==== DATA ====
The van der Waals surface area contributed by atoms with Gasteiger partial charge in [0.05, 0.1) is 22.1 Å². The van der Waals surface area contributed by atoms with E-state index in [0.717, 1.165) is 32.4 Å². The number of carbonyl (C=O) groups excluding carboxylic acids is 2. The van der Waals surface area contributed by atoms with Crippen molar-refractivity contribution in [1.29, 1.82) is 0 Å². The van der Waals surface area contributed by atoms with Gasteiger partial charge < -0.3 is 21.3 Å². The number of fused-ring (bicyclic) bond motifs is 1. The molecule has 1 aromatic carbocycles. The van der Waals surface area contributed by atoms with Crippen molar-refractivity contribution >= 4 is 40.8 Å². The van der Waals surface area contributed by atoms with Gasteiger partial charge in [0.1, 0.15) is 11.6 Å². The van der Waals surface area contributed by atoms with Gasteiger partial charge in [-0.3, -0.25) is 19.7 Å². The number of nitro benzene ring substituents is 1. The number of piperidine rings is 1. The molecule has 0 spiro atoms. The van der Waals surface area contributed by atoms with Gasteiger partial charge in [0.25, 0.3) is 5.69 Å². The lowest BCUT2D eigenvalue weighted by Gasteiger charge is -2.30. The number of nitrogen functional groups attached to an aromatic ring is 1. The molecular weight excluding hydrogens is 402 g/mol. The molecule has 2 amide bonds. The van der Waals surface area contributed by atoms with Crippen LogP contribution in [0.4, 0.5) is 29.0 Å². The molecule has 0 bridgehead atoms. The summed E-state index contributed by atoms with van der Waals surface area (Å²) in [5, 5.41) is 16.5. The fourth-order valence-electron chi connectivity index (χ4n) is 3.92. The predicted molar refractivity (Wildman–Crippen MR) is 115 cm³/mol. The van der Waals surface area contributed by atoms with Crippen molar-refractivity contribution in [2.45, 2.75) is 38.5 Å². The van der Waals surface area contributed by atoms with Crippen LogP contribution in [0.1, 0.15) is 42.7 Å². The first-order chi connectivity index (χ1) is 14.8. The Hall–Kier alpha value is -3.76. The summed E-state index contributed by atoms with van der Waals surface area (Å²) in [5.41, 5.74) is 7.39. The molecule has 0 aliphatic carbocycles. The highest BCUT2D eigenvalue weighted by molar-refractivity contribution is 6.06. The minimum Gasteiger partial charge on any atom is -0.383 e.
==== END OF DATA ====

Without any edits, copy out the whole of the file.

The van der Waals surface area contributed by atoms with Gasteiger partial charge in [0.05, 0.1) is 22.1 Å². The van der Waals surface area contributed by atoms with E-state index in [0.717, 1.165) is 32.4 Å². The number of carbonyl (C=O) groups excluding carboxylic acids is 2. The van der Waals surface area contributed by atoms with Crippen molar-refractivity contribution in [1.29, 1.82) is 0 Å². The van der Waals surface area contributed by atoms with Gasteiger partial charge < -0.3 is 21.3 Å². The number of fused-ring (bicyclic) bond motifs is 1. The molecule has 1 aromatic carbocycles. The van der Waals surface area contributed by atoms with Crippen molar-refractivity contribution >= 4 is 40.8 Å². The van der Waals surface area contributed by atoms with Gasteiger partial charge in [0.1, 0.15) is 11.6 Å². The van der Waals surface area contributed by atoms with Gasteiger partial charge in [-0.3, -0.25) is 19.7 Å². The number of nitro benzene ring substituents is 1. The number of piperidine rings is 1. The molecule has 0 spiro atoms. The van der Waals surface area contributed by atoms with Gasteiger partial charge in [0.25, 0.3) is 5.69 Å². The lowest BCUT2D eigenvalue weighted by Gasteiger charge is -2.30. The number of nitrogen functional groups attached to an aromatic ring is 1. The molecular weight excluding hydrogens is 402 g/mol. The molecule has 2 amide bonds. The van der Waals surface area contributed by atoms with Crippen LogP contribution in [0.4, 0.5) is 29.0 Å². The molecule has 0 bridgehead atoms. The summed E-state index contributed by atoms with van der Waals surface area (Å²) in [5, 5.41) is 16.5. The fourth-order valence-electron chi connectivity index (χ4n) is 3.92. The predicted molar refractivity (Wildman–Crippen MR) is 115 cm³/mol. The van der Waals surface area contributed by atoms with Crippen molar-refractivity contribution in [2.45, 2.75) is 38.5 Å². The van der Waals surface area contributed by atoms with Crippen LogP contribution in [0.1, 0.15) is 42.7 Å². The first-order chi connectivity index (χ1) is 14.8. The Hall–Kier alpha value is -3.76. The summed E-state index contributed by atoms with van der Waals surface area (Å²) in [5.41, 5.74) is 7.39. The molecule has 0 aliphatic carbocycles. The highest BCUT2D eigenvalue weighted by molar-refractivity contribution is 6.06. The minimum Gasteiger partial charge on any atom is -0.383 e.